Wednesday, July 9, 2008

Bollywood dreamboat

Looks like Vancouver has some great fans of Akshaye. I like what they call him. "Bollywood dreamboat." Also, found this review:

When I first saw Akshaye Khanna in a Bollywood film at a friend's place, I was smitten. The photogenic star was definitely good looking, but I was also attracted to the depth, sensitivity, and intelligence he projected on screen that was different from other Bollywood actors I'd seen.

So when I found out he was starring in Gandhi, My Father which is playing at the Granville 7 (which still has one of the cheapest prices in town for a first run film at $7), I was eager to see how he fared in the complex and challenging role of Harilal Gandhi, Mahatma Gandhi's eldest son, who suffered in the shadow of his famous father.

(Even Will Smith was impressed by the film.)

This biopic informs us that Harilal often wanted an education so he could become a barrister like his father. But his father had other plans for him, such as enlisting him in his passive resistance campaigns which began in South Africa.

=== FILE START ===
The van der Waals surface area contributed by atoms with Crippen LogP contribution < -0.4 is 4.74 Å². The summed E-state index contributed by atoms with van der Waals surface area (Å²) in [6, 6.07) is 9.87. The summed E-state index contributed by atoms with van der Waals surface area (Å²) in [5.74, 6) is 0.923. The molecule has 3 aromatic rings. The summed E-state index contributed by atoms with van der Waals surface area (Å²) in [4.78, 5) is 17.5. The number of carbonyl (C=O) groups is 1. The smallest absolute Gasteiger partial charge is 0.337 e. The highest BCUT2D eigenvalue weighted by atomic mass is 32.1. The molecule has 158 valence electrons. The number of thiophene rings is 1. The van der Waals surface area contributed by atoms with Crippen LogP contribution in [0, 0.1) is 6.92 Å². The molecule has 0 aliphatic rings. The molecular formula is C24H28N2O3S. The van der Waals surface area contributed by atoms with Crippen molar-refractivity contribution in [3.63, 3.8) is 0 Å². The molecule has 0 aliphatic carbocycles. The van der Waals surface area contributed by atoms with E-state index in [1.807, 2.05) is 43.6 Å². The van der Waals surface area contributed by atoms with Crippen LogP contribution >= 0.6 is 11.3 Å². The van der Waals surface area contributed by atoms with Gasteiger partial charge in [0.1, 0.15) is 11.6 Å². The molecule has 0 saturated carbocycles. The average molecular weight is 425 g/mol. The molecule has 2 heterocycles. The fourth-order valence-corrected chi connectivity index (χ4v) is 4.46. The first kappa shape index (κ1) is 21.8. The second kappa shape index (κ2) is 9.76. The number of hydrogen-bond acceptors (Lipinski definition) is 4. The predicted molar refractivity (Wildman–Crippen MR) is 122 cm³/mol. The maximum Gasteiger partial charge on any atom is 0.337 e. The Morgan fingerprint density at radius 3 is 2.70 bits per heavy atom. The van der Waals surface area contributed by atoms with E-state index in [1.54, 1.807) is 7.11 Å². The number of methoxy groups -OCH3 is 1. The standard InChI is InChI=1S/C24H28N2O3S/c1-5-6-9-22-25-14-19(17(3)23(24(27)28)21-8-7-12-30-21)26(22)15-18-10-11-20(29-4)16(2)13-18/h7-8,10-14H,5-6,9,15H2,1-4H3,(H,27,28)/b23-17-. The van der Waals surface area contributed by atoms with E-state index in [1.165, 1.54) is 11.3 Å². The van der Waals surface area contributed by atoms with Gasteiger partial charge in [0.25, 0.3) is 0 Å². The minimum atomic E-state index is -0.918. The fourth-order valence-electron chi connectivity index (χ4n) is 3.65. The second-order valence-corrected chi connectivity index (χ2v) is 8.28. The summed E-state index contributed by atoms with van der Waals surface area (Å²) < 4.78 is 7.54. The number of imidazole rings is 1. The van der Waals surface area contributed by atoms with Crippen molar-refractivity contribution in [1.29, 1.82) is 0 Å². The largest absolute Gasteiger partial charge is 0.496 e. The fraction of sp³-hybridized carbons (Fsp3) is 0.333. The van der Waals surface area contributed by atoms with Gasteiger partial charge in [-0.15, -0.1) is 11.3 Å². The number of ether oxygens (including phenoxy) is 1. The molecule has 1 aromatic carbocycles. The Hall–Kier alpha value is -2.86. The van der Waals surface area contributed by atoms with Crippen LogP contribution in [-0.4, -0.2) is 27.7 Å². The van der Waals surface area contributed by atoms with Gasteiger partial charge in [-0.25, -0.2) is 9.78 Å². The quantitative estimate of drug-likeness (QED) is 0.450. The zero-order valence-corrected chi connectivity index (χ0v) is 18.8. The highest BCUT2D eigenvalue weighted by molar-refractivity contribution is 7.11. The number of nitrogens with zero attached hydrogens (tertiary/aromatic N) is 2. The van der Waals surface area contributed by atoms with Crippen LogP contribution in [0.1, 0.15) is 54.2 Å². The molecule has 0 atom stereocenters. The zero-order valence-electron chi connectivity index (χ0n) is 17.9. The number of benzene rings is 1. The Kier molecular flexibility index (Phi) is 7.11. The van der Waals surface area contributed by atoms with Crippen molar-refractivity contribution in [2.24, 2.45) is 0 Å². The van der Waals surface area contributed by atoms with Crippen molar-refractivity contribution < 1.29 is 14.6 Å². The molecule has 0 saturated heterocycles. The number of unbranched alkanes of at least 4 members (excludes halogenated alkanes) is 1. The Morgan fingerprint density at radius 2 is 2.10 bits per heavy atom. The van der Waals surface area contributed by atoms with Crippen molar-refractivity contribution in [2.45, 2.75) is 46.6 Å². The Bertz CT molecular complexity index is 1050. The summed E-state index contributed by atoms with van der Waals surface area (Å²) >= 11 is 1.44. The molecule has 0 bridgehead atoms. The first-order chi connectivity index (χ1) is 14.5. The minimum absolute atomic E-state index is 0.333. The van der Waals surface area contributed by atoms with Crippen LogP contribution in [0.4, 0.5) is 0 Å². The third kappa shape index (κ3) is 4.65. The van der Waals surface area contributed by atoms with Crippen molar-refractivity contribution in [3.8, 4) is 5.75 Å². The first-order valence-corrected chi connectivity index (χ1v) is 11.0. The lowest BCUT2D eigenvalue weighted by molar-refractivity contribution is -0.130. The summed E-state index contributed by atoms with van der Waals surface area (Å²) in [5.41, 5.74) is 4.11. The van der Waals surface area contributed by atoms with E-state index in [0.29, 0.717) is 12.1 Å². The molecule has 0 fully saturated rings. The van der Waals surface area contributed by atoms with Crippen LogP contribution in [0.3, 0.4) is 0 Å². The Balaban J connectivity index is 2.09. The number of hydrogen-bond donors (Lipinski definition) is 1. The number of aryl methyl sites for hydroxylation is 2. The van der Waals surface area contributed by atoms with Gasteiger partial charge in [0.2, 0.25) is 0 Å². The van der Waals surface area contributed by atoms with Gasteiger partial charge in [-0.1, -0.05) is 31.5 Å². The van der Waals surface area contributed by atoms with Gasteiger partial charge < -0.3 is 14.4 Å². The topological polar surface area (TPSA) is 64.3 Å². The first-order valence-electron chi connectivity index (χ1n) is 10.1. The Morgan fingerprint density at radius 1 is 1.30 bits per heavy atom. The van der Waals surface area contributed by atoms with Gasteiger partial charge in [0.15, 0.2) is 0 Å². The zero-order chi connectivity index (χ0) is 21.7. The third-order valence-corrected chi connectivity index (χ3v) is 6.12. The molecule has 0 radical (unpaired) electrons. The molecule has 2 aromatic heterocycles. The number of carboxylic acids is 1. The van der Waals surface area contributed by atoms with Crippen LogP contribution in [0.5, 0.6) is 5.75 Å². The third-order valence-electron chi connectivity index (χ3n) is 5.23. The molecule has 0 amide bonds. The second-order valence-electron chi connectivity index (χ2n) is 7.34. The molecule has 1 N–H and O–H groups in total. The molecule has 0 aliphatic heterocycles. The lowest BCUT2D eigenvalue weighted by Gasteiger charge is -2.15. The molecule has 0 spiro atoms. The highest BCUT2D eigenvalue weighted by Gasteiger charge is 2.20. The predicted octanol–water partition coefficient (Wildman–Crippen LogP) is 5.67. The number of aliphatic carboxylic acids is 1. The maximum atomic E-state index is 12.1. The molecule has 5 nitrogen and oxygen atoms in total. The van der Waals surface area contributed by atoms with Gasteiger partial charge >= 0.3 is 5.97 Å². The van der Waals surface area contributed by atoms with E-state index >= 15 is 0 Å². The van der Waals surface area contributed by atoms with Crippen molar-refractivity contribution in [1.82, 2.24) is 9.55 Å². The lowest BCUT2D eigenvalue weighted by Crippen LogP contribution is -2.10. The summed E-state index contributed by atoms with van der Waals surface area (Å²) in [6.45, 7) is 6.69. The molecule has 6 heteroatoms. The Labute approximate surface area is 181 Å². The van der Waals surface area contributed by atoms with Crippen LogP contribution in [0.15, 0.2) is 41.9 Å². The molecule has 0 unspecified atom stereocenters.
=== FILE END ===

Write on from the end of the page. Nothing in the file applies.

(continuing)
Due to his lack of proper schooling and repeated entrance exam failures, Harilal developed a chain of problems that increased as he grew older. His inability to secure a job resulted in a number of debts. His relations with his family, including his wife (endearingly played by Bhumika Chawla) and children, became progressively strained. His turn to drink for escape resulted in alcoholism that worsened and compounded his difficulties.

Tragically, he ended up wandering the streets as a beggar. The irony that his father, who led his nation to independence, could not help his own son with his personal struggles resonates throughout the film.

The film is blessed with gorgeous cinematography, including vibrant scenes of Hindu ceremonies. The pacing suffers from an awkward sluggishness that eventually resolves as the weight of the story gains greater momentum.

Khanna turns in a thoughtful performance, though at times he does tend towards overacting. Darshan Jariwala is convincing as Mahatma Gandhi, who seems utterly perplexed and impotent to help his floundering son, even though some of his own strict decisions led to his demise.

Though many public personas often have troubled relationships in their personal lives, it seems irreconcilable that such a compassionate figure as Mahatma, who reached out to innumerous lives, could not figure out how to aid a life so close to him.



Anonymous said...

I think that Akshaye Khanna has rare fans who appreciate him for what he is as an actor.

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